Capacity additions: The inability to procure

Herath noted the time spent trying to procure 100 MW ground mounted solar PV plant in Siyambalanduwa and 100 MW wind plant in Mannar, in order to raise concerns about feasibility of a high renewable energy target. I agree with her on these projects, adding the CEB’s multiple solar tenders to the list – all of which have underperformed. Even with these issues, only renewable energy projects have been added to the grid between 2014-2021!

Two planned and cancelled coal plants (Sampur was in doldrums for 10 years before cancellation in 2016), the R-LNG plant in Kerawalapitiya tendered in 2016 but still without work on the ground, the second R-LNG plant recently tendered – way behind the planned date, show the other side of the story. The gas turbine drama at Kelanitissa is also an illustration (Who promotes gas turbines in 2021 instead of battery storage, and why, is also a question. The highly contagious battery phobia within the CEB requires a strong dose of reality medicine).

The CEB procurement process for all power plants is fundamentally broken (except for emergency power). Now it offers a golden opportunity to create a workable procurement model. We can revive our successful NCRE feed-in-tariffs, which CEB blocked from 2016.

We can replicate globally successful models such as the Solar Energy Corporation of India (SECI), set up to scale solar deployment. This team has delivered; India crossed the 100 GW of renewable energy (without large hydro) with a huge capacity of projects already in the development pipeline. India launched 54 GW of solar tenders and auctions in 2020 in the midst of a pandemic.

We eschewed support too. The World Bank offered to implement their globally successful “Scaling Solar” programme to Sri Lanka in 2016, which was turned down by the Ministry and the CEB.

We must act fast, reinstating the NCRE feed-in-tariff methodology with a revised tariff for small scale renewables and by setting up a large scale renewable energy procurement organisation independent of the CEB (to avoid sabotage), staffed by experienced procurement professionals, who will scale with global guidelines and benchmarks. 

Battery storage costs over-estimated by 100%?

Herath noted that the grid will require 1000 MW of battery storage between 2025 and 2030 at a cost of $ 1.5-2 billion.

The current price for the Tesla Megapack (including controls and inverters) is $ 280 per kWh – a total $ 1.1 billion for 1000 MW/4000 MWh. Other vendors price it around $ 250/kWh – total $ 1 billion at current prices.

The cost of battery storage is rapidly declining. The US National Renewable Energy Lab (NREL) estimates a 37% reduction by 2025 and a 55% reduction by 2030 compared to 2019 prices – projections other analysts agree with. Since we need batteries between 2025-2030, we can estimate this cost to be less than $ 750 million – 50% of the lower figure mentioned by her.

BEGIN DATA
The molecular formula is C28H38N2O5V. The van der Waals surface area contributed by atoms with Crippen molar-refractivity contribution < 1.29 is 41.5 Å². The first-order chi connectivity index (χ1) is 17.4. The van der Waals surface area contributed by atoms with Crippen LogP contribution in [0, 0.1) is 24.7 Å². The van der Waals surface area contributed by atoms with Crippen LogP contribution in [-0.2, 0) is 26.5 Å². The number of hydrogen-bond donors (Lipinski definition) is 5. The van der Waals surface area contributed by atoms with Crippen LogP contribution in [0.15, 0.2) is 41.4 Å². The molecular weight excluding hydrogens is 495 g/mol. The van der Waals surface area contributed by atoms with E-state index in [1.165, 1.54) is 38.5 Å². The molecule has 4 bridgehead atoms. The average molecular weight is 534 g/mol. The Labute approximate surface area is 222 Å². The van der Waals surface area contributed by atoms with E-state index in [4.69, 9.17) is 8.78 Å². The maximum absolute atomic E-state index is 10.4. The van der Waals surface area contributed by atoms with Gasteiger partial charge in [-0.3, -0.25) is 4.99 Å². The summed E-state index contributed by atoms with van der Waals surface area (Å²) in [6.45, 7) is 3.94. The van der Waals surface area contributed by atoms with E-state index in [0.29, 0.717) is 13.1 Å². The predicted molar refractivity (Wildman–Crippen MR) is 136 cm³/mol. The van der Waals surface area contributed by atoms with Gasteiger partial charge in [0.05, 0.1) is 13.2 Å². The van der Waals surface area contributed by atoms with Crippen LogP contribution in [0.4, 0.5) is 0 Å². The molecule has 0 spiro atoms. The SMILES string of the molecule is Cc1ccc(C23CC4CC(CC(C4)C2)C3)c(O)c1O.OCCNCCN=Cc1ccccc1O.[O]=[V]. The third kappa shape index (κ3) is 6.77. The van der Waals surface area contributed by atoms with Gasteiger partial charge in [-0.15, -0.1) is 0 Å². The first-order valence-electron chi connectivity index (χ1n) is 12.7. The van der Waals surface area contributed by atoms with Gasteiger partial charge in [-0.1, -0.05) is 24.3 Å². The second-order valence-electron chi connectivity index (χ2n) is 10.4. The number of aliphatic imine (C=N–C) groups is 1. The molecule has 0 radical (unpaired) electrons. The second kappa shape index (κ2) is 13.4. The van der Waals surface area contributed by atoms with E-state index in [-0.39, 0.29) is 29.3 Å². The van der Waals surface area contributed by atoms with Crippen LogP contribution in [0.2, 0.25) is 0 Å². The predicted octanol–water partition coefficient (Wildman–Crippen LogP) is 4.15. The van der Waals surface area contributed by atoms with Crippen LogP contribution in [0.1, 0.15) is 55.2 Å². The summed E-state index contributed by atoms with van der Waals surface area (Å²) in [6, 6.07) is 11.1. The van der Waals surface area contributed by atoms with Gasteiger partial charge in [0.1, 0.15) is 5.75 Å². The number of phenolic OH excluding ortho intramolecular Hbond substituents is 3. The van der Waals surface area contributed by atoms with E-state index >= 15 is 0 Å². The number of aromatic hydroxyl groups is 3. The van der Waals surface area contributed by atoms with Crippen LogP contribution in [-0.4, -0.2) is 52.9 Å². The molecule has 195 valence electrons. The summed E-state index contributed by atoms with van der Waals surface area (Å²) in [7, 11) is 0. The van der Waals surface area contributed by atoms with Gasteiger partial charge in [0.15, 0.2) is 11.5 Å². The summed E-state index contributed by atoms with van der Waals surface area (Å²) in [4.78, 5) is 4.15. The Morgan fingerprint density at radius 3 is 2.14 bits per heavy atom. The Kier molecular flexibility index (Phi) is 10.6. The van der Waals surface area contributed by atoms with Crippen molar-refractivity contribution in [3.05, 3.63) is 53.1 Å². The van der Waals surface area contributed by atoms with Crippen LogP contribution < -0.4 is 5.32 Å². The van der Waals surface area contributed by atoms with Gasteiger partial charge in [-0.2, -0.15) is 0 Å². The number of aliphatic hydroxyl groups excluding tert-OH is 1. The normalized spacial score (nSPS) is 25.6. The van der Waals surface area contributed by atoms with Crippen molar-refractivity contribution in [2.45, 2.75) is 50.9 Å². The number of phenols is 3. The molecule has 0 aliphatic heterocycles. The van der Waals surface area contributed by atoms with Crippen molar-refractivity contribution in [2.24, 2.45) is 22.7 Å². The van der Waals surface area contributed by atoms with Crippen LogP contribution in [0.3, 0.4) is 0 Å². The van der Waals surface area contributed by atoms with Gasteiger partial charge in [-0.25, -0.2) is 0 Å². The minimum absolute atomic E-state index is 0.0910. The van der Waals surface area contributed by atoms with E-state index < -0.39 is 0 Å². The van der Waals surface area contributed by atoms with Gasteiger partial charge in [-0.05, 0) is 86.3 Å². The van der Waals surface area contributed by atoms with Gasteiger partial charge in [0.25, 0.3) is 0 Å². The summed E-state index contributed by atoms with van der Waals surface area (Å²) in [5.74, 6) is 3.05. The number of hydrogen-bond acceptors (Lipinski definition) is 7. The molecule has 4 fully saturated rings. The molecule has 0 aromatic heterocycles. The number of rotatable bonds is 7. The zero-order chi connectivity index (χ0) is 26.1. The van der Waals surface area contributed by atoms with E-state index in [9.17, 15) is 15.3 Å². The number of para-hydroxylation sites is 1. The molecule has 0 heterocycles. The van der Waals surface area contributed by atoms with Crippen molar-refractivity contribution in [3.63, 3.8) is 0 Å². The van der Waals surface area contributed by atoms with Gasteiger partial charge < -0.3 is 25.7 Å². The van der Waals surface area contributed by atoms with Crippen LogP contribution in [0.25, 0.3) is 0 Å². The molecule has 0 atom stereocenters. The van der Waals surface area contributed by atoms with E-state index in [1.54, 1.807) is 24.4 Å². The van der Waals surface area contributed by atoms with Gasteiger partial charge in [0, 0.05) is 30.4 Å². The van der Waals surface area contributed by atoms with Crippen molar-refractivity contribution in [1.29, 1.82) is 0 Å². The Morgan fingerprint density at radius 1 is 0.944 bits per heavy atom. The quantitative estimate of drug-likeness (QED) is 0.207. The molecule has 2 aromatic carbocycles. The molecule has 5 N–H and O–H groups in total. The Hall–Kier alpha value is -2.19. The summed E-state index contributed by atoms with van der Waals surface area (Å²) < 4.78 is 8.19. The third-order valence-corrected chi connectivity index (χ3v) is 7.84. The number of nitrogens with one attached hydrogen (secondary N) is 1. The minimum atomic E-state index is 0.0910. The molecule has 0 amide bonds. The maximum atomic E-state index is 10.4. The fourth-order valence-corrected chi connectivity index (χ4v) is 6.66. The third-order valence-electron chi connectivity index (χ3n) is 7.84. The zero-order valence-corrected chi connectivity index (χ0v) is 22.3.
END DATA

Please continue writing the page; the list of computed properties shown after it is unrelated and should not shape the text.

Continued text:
The transmission upgrade costs: The urge for a backbone

Herath noted that because solar generation peaks at midday and sends a lot of energy during a short period of time, Sri Lanka will need a 400 kV transmission backbone. This is speculation, as CEB has never modelled a high renewable energy scenario, though having ample opportunity to do so. The current AGM Transmission and DGM Generation Planning were in a committee to map the path to 80% renewable energy by 2030, which stopped work after an interim report.

All leading utilities model rapid decarbonisation scenarios as a matter of routine, yet even the target in the budget has not prompted the CEB to do so.

If an optimised transmission and generation planning exercise has been conducted, it would have been evident that a 400 kV backbone is not needed and these costs are overstated and/or double counted. There are multiple paths that can avoid an enhanced backbone.


  • Maximise rooftop solar PV: Since rooftop solar does not use transmission infrastructure, scaling the same is the easiest. SLSEA proposes 2 GW solar rooftop systems by 2030 (50% of the total solar capacity needed). Other countries take this path too – in Western Australia, rooftop solar already crosses 50% of total demand during peak generation hours (maximum of 63.7% reached in 2021), and the state is expecting rooftop solar to double by 2030 at which point 100% of demand during peak generation will come from rooftop solar. Australia’s main grid (NEM) expects 77% of the demand to be met by rooftop solar during some hours by 2025.
  • Leverage the existing transmission network and reorient the planned routes: We can add generation capacity to the existing network, after doing detailed load flow assessments in the existing transmission network. Many sections of the 220 kV line (for example, the newly built Trincomalee-Veyangoda transmission line) are underutilised and can add capacity. The planned Sampur-Habarana 400 kV line can be moved to Mannar-Anuradhapura at no additional cost, and the proposed 220 kV line from Norochcholai-Veyangoda (planned to support the now cancelled Unit 4) can also be relocated without additional costs to support renewable energy.